Dalai Cooper wrote:that there might be some sort of shift in reality that happened at a particular point in the original series that would call in to question the "reality" of some of the things that happened in the second season. the mysterious three days between lelands death and his wake? or maybe when cooper was shot? i dont know.. but i think we're in for a wild and confusing ride!
I'm not a dates guy and never will be so when even I'm noticing things not matching up there must be something to it, right? One thing I haven't seen mentioned yet is the archivist asserting that audrey had been reading up on civil disobedience "in the weeks leading up to the accident" which suggests a more "realistic" timeframe as opposed to the compressed timeframe we get on the show with everything taking place over a month (and isn't there something around this section that explicitly refers to the show's timeline as taking place over several months?)
I've always just accepted that time works differently in twin peaks - because of the soaplike compression mentioned above/it not being a realistic series, but also because of lynch's temporal games (starting with the tossed-off un chien andalou nod in the euro pilot and continuing in the finale, fwwm and almost all his subsequent films) and the more conventional sci-fi stuff brought in by the other writers, like briggs's absence seeming shorter to him than it actually was. Looks like this is an angle they're going to hit pretty hard in the revival.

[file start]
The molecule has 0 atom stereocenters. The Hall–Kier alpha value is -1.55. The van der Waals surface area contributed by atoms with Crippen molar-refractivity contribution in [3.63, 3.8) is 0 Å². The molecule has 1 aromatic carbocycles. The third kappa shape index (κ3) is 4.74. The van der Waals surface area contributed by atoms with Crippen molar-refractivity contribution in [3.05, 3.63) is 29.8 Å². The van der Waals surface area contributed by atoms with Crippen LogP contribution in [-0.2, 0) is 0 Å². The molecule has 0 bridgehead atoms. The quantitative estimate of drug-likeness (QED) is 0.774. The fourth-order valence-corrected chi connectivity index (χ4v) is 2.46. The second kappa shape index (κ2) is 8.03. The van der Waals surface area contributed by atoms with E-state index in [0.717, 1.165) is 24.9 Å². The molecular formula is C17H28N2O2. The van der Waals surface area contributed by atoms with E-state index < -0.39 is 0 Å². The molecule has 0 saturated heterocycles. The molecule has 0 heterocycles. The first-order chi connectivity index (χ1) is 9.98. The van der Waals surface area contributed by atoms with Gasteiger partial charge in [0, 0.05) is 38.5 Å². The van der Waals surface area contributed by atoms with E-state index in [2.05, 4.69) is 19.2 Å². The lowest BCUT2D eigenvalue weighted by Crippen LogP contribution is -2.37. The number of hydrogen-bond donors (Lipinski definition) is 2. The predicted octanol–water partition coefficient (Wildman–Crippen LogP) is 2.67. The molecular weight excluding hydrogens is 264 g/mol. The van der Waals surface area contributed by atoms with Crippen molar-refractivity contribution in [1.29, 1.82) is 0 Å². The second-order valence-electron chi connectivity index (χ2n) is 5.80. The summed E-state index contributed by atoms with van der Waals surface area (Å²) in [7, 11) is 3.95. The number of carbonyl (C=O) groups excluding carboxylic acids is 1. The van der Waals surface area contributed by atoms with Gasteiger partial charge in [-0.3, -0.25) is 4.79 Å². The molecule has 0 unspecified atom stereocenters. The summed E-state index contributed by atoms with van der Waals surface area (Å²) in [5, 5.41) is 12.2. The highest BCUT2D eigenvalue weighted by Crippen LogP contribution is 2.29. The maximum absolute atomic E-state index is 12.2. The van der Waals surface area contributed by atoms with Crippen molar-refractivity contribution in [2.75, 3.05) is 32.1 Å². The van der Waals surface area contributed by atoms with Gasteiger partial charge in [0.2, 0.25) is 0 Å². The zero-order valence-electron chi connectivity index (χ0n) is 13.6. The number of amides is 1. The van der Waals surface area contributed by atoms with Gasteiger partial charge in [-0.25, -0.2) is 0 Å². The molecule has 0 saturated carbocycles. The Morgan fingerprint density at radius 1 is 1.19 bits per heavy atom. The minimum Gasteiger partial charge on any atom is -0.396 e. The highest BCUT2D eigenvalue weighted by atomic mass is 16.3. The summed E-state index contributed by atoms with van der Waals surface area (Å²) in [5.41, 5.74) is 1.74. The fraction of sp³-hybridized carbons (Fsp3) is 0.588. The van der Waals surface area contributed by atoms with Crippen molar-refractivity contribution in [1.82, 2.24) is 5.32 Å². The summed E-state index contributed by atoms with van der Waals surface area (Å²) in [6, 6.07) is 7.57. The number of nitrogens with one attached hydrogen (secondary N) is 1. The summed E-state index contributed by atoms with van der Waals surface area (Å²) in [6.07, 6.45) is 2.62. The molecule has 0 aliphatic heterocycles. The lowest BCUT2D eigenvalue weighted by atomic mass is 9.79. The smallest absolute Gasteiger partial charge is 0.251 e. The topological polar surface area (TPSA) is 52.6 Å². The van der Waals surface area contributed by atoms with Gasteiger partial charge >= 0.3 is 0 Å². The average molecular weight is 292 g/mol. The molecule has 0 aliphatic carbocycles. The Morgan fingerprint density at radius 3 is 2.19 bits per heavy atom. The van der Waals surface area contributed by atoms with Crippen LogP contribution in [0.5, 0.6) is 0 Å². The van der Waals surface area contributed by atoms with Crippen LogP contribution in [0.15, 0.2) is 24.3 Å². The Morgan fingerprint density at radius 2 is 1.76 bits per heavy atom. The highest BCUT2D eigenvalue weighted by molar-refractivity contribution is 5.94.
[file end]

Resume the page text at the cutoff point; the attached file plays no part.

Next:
I'm interested in this idea of a break with reality being associated with "a particular point in the original series" - it's notable that the "version" of tp the book presents is largely that of the brief moment in s2 when UFOs were still in play but the black/white lodge hadn't been introduced yet (in the show, briggs's disappearance appears to be brought on by his trying to tell cooper about the lodges). There's some half-baked idea about the competing mythologies of twin peaks forming in the back of my mind that's probably not worth developing...
Anyway, not sure if anyone's done this yet, but here's a list of key twin peaks mythological elements that don't get a single mention in the book (feel free to correct me here):
- black/white lodge
- and the attendant mythology eg dweller on the threshold/shadow self
I believe that the black and white lodge are mentioned briefly during the Crowley/Parsons sections. So are the dugpas, but not by name, only referred to as magicians
Edit: the little loose reference is on Page 261